How to experience the absolute best mother earth has to offer! The most awe-invoking and inspiring lakes are natural wonders existing all over the globe. Lakehub.com recently had the pleasure to learn about some of the world’s most beautiful lakes ever! It is like the water is always prettier on the other side of the world.
What Are the Most Famous Lakes in the World?
We researched lakes all over the world, thanks to Conde Nast, research and travel bloggers, we found ourselves wanting to globe trot to these remote and not so remote lake destinations.
- Lake Baikal in Russia
- Lake Victoria in Africa (Kenya, Uganda and Tanzania)
- Loch Ness in Scotland, UK
- Lake Bled in Slovenia
- the Dead Sea in Israel and Jordan
- Laguna Colorada in Bolivia
- Lake Tanganyika in Africa (Tanzania, Zambia and the Congo)
- Crater Lake in Oregon, USA
- Lake Geneva in Europe (Switzerland and France)
- Hutt Lagoon in Australia
- Lake Titicaca in South America (Bolivia and Peru)
- Attabad Lake in Pakistan
- Lake Nakuru in Kenya
- Lake Como in Italy
- Lake Atitlán in Guatemala
- Moraine Lake in Canada
- Lake Bacalar in Mexico
According to Conde Nast, a global media parent company with one of the best-known travel information companies in the world, the top ten lakes and the most beautiful lakes in the world are all over the globe. Amazing lakes with hypnotizing features and wide spectrums of colors attract visitors in droves. We choose to highlight the following ten lakes.
Laguna Colorada, Bolivia
Laguna Colorada sits high in the Andes Mountains. Its crimson colored water gets its hue from red algae, but local folklore attributes its water’s color from the blood of the gods. Laguna Colorada is beautiful and shallow. Between December and April, it is full of pink flamingos.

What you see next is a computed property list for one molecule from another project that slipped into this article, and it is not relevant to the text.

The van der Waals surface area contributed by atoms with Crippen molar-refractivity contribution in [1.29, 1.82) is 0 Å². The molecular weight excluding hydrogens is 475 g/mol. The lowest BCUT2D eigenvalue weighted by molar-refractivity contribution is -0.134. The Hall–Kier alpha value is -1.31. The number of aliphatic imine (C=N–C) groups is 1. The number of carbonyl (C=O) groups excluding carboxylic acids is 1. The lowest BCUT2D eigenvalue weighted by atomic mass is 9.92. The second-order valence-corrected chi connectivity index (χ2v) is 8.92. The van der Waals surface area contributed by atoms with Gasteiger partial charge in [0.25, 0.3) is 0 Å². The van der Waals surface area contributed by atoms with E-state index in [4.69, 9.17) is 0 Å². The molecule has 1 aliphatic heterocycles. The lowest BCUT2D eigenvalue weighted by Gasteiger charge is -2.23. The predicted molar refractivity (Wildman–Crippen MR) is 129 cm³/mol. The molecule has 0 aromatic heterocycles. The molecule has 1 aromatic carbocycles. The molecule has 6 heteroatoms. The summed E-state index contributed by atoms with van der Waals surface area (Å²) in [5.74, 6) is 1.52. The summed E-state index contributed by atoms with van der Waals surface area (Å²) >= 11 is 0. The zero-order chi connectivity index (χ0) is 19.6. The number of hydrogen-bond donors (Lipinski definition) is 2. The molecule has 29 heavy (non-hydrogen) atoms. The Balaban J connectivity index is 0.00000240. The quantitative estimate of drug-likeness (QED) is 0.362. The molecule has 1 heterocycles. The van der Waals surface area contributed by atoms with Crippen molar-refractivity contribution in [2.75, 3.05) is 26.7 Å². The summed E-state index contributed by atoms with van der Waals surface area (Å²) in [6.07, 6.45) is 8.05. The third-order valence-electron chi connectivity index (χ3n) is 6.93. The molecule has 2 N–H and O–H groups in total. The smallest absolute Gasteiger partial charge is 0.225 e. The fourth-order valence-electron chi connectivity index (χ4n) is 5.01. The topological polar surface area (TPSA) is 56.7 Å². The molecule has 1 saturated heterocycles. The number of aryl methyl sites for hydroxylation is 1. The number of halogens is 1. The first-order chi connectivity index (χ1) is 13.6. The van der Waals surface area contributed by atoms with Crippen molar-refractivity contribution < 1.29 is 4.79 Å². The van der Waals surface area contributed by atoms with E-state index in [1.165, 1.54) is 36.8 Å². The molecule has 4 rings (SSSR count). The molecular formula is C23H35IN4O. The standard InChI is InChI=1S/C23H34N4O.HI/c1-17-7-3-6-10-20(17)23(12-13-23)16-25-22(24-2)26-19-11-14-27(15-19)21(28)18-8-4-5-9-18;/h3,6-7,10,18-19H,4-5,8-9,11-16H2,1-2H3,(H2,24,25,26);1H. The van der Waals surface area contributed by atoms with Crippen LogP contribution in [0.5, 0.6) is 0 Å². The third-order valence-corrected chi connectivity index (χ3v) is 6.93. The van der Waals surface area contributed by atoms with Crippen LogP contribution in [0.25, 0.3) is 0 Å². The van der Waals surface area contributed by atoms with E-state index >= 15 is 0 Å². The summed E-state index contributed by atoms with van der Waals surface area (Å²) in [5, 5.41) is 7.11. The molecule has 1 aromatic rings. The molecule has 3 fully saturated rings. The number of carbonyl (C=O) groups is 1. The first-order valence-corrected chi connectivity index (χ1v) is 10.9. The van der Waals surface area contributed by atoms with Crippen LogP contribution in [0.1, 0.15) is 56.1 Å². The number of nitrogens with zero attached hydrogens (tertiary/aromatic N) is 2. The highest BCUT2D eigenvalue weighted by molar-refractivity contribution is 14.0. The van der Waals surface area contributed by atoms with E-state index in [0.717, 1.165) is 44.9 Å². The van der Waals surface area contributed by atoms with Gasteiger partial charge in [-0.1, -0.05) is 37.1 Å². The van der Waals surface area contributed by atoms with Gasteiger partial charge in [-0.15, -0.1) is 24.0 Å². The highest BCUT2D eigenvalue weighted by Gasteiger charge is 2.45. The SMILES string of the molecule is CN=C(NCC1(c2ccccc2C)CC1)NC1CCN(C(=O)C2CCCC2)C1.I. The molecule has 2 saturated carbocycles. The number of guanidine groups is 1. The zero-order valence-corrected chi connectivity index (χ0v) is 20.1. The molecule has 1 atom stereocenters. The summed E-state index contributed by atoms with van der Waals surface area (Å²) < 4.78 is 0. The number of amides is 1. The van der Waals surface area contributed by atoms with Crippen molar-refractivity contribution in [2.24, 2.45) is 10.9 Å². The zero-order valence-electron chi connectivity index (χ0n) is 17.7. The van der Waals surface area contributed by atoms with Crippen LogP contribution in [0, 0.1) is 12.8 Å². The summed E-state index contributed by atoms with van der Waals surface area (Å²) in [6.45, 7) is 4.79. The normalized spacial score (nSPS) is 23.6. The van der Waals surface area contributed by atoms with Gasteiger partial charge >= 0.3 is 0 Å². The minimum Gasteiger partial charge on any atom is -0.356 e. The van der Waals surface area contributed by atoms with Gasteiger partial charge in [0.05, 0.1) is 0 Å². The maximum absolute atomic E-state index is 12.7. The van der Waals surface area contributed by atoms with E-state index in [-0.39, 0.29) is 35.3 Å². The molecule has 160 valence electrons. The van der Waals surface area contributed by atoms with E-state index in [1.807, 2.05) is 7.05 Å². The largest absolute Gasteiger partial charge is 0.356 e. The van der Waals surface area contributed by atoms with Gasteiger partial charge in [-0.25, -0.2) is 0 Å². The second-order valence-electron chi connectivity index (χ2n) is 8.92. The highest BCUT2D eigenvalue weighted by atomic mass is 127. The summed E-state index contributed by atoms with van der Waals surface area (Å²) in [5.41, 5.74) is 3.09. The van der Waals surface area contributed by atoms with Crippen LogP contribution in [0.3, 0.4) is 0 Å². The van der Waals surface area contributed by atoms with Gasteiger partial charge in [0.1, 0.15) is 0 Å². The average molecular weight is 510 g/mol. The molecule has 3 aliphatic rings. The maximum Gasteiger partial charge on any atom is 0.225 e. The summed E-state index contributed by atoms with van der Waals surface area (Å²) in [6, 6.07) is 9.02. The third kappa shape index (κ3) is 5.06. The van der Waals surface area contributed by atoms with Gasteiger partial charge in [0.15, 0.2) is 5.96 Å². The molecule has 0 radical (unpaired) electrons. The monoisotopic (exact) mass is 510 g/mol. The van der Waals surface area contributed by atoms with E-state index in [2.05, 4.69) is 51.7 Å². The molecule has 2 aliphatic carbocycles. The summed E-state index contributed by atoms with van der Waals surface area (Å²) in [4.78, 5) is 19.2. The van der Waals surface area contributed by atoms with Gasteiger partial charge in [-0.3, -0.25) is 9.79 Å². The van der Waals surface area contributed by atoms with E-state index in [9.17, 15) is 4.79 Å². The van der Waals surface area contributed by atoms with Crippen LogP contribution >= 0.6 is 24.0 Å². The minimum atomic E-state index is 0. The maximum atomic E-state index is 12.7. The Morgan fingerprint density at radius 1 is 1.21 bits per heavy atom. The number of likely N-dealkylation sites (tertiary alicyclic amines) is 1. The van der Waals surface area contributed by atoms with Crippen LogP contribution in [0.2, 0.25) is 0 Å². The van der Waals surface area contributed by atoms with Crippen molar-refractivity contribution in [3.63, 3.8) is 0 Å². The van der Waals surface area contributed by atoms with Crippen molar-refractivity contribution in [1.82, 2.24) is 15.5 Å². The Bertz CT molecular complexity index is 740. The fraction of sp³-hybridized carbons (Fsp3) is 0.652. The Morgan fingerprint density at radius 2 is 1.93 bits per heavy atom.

Laguna Colorada is located in southwestern Bolivia about ten miles from the Peruvian border between the dusty tracks of the Siloli Desert and the Eduardo Avaroa Andean Fauna National Reserve. It lies in a large high-altitude desert plain of smoking volcanoes, and rock formations reminiscent of Salvador Dali’s paintings.
Lake Baikal, Russia
Lake Baikal, spelled Ozero Baykal in Russian, is said to be the world’s deepest lake and the world’s oldest freshwater lake. It is 20 to 25 million years old. Lake Baikal is located in the southern part of eastern Siberia, within the republic of Buryatia and the Irkutsk Oblast Province of Russia.
Lake Baikal is a mile deep in some parts. Mountains that rise over 6,600 feet surround it. Breaks in earth’s crust produce hot mineral springs in the area and occasional earthquakes. It is 395 miles long, its shoreline runs 1,300 miles, and it contains over 45 islands. Over 330 rivers and streams flow into it, but its only outlet is the Angara River.
Lake Bled, Slovenia
Lake Bled, one of Slovenia’s most popular destinations, has vistas of the Julian Alps surrounding it, emerald-colored waters, the most popular island in Slovenia, and thousands of daily visitors. Folklore attributes its origin to fairies because the sheep were eating the soft grass, fairy dance floor. The shepherds refused to protect their dance floor, so the fairies created Lake Bled.
Blejski Otok, the island, is less than one acre in size with two chapels and a church, and a few buildings. The Pletna Boat takes visitors to the island, and it looks like a gondola. The Assumption of Mary Church has a wishing bell that grants a wish to anyone who rings it, but visitors have to climb 99 steps to reach the church and bell.
The Dead Sea, Israel and Jordan
The Dead Sea, on the borders of Israel and Jordan, is a saline lake. Mountains lined with palm trees surround it, and rippled salt deposit strips run along its shores. The Dead Sea is known as an intriguing phenomenon. The only living things in the Dead Sea are microorganisms and algae.
Turquoise water colors the Dead Sea. It has almost ten times the salt as seawater. Its salty water contains healing properties. It is a popular destination for treating skin conditions, like acne, psoriasis, cellulite, muscle aches, and arthritis. The Dead Sea lies in a vast desert, and the searing hot climate evaporates huge quantities of water. It is the biggest free spa in the world.
Crater Lake, Oregon, USA